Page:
Flashcards in "Elbow, Forearm and Wrist" Questions Deck (45)
What are the bones involved in the forearm?
Humerus (distal end)
Carpal bones (hamate, capitate, trapezoid, trapezium, scaphoid, lunate, triquetrum, pisiform)
What are the important structures at the proximal end of the ulna?
Coronoid process (sits in the coronoid fossa of the humerus)
Olecranon (sits in olecranon fossa of humerus)
Trochlear notch (space where the trochlea of humerus inserts)
Radial notch of the ulna (little dip for head of radius to sit next to the ulna)
What are the identifiable tuberosities on the ulna and the radius?
Both found on the anterior surface of proximal end of radius and ulna
What are the two important structures at the distal end of the radius and the ulna?
Styloid process (protrusion of bone from end of radius)
Styloid process of the ulna (much smaller protrusion of bone from the end of the ulna)
How do the ulna and radius differ and how do they fit together?
Ulna = large proximal end, small distal end, "hook" shape at proximal end for insertion into olecranon/coronoid fossae
Radius = small proximal end, large distal end, large articular surface at distal end, small cylindrical flat articular surface at proximal end
What important muscle tendon attaches to the olecranon of the ulna?
Triceps brachii tendon
- extension of the elbow
What carpal bones does the distal end of the radius articulate with?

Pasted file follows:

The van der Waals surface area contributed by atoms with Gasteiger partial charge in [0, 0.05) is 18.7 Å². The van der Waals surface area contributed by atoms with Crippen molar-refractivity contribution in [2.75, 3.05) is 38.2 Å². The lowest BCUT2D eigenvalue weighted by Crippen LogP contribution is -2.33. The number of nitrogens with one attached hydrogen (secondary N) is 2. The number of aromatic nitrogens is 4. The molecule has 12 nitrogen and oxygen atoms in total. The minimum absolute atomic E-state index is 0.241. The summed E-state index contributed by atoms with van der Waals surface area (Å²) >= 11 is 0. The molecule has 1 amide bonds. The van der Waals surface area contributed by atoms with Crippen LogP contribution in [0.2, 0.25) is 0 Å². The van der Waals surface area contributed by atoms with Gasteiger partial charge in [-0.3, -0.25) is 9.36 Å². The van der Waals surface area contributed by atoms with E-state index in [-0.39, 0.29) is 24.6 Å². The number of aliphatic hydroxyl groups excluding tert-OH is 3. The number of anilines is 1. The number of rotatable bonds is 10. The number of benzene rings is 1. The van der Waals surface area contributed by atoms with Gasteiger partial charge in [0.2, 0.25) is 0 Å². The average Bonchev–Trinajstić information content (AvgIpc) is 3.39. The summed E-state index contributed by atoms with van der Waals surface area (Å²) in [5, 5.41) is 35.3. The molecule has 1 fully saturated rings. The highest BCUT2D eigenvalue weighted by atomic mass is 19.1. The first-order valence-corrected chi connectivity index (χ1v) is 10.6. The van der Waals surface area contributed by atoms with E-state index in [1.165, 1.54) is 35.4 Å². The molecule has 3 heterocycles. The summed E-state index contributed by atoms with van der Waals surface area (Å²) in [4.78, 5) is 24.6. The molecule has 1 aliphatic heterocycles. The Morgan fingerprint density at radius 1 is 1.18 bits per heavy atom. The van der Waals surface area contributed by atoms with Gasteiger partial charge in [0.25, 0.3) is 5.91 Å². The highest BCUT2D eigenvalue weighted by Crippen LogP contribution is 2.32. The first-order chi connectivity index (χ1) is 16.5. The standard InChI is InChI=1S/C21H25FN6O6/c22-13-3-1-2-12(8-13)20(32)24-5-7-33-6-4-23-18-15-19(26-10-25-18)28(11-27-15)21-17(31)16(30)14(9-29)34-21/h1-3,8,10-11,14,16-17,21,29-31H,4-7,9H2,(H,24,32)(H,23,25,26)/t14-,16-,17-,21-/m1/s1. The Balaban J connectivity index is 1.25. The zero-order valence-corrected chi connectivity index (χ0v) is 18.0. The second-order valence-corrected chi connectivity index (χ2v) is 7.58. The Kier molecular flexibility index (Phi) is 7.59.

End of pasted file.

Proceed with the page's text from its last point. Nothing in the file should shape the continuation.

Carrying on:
(the two big bois)
What are the two condyles of the humerus?
What are the four bones of the proximal row of carpal bones?
- lateral to medial
What are the four bones of the distal row of carpal bones?
- medial to lateral
What kind of joint is the elbow joint and which bones are involved?
Synovial hinge joint
- humerus (proximally)
- ulna + radius (distally)
Ulna with humerus via trochlea
Radius with humerus via capitulum
What are the ligaments involved in the elbow that contribute to joint stability?
Medial (ulnar) collateral ligaments (anterior cord-like band, posterior fan-like band, oblique band)
Lateral (radial) collateral ligaments
Anular ligament (part of radio-ulnar joint)
What are the muscles involved in flexion and extension of the elbow joint?
Flexion - biceps brachii, brachialis, brachioradialis (pronator teres to a degree)
Extension - triceps brachii, anconeus
What is the proximal joint between the radius and the ulna called, what is it stabilised by, and what is important for?
Proximal radio-ulnar joint
Pivot joint that allows the head of the radius to move around the ulna in rotation
Allows supination and pronation
Stabilised by the anular ligament
What are the muscles producing pronation and supination of the forearm?
Supination - supinator, biceps brachii
Pronation - pronator quadratus, pronator teres
What is the other joint between the radius and the ulna?
Distal radio-ulnar joint
- allows radius to move around ulna in rotation
What kind of joint is the wrist joint and which bones is it between?
- between the distal radius and its associated triangular fibrocartilage with the proximal row of the carpal bones (except pisiform)
What are the ligaments which stabilise the wrist joint?
Ulnar collateral ligament
Radial collateral ligament
Palmar radio-carpal ligaments